The savannas of the Tiger Creek Preserve had me imagining what the African landscape human beings evolved in may have been like. Reading through The Old Way: A Story of the First People by Elizabeth Marshall Thomas provided mental fodder for comparisons. The savanna of the African Kalahari desert is, like the Florida sandhills, a xeric, sandy environment shaped by fire and sun.
Even with frequent burning, not everywhere is shaped by fire — a few hills or hardwood hammocks naturally sheltered by the Tiger Creek on one side and depression marsh on the other, allowed more mesic species to thrive in the shade of oaks (like Quercus hemisphaerica, Q. nigra, Q. virginiana) and scrub hickory (Carya floridana), such as bigflower pawpaw (Asimina obovata) and red bay (Persea borbonia).
Down lower along the creek were some swampy areas with baldcypress (Taxodium distichum), swamp tupelo (Nyssa biflora), swamp red maple (Acer rubrum var. trilobum), groundnut (Apios americana), spider lily (Hymenocallis latifolia), and marsh plants like spatterdock (Nuphar advena) and bulltongue arrowhead (Sagittaria lancifolia).
I really enjoyed getting to see some of Florida’s native pawpaw species. Being from the mid-Atlantic, the fall pawpaw harvest is always an exciting time. Asimina triloba is the pawpaw most are familiar with. It is a large-fruited, medium-sized tree that grows in rich soils along riverbanks and in the understory of deciduous forests from Georgia to New York and westward through Missouri. It is the northernmost outlier of a largely tropical genus and family. But when you get as far south as Florida, there are eight species of Asimina to be found! I’m happy to have seen two of them, bigflower pawpaw (Asimina obovata), and netted pawpaw (Asimina reticulata).
Here’s the full listing of Florida native pawpaws:
- Bigflower pawpaw – Asimina obovata
- Smallflower pawpaw – Asimina parviflora
- Netted pawpaw – Asimina reticulata
- Four-petaled pawpaw – Asimina tetramera
- Wooly pawpaw – Asimina incana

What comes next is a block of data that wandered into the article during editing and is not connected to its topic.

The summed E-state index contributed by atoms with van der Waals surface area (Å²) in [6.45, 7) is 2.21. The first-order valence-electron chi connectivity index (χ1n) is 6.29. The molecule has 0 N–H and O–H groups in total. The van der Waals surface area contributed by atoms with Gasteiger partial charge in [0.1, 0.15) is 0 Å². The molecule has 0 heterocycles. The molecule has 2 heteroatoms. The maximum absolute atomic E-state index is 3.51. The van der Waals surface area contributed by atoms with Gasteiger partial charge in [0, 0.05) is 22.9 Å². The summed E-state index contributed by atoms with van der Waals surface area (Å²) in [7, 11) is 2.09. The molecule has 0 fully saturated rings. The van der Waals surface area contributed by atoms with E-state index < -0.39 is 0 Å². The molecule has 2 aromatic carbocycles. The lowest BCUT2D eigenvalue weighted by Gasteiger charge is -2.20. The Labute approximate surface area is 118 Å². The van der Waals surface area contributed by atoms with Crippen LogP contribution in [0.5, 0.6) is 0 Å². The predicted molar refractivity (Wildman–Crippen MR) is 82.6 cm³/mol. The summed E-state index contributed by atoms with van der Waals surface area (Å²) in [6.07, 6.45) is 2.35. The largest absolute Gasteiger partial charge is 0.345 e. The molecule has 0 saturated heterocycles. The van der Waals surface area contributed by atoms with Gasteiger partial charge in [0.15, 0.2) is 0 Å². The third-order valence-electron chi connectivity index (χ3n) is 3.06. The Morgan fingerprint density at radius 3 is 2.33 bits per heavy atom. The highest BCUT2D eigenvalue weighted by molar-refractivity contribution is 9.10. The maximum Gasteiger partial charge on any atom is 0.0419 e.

- Dwarf pawpaw – Asimina pygmaea
- Slimleaf pawpaw – Asimina angustifolia
- …and last, but not least, the common pawpaw – Asimina triloba
We saw some interesting signs of animal life too. Here’s the entrance to a gopher tortoise den! These tortoise can burrow as far as thirty feet, seeking safety, moisture, and cool temperatures deep under the sands.
As well as some native lichens in the Cladoniaceae family…
Finding hog plums (Ximenia americana) was a tasty treat. That’s the funny thing about the a-seasonality of the tropics… one can fine some fruit trees only in flower, and some trees nearby dropping fruit. Fruit is ready, whenever it is ready. In the case of hog plum, we found the shrubby trees in all stages of growth.
Hog plum was quite tasty and I would consider growing it in a climate suitably warm enough for them. According to the USDA, they are hardy down to 20 degrees F, which puts them in zone 9 or warmer. The pit seeds are very lightweight and would probably float in water — this is a possible adaption to seasonal flooding for seed dispersal.
Another interesting native plant was the silk bay, Persea humilis. It’s in the laurel family, Lauraceae, which is known for its aromatic qualities. Other well-known members of the family include sassafras (Sassafras albidum) and California bay laurel (Umbellularia californica). Persea humilis‘ aromatic qualities were no less striking! The undersides of the leaves were also beautiful – hairy and golden, like gilded velvet in the sun. But perhaps most interestingly, this plant is in the same genus as avocado (Persea americana). And its fruit looks like a miniature avocado, with the green flesh and large central seed. It tastes just like one too, though there is hardly anything there to taste! It may be that the avocado was once as small as this is now, and grew larger over time through a domestication process. Perhaps plant breeders could do the same with Persea humilis. It could be interesting to produce a cross of Persea humilis x americana.
Cartrema floridana (syn. Osmanthus megacarpus), scrub wild olive, is another botanical curiosity. In the olive family, Oleaceae, it looks very much like an olive, but is larger, fleshier, and more bitter. It would be a worthwhile experiment to process a collection of these much as one would process kalamata olives and taste the results. First they’d need to be leached of their bitterness for several days in changes of water. Then, they are brined in salt water for a couple weeks until ready.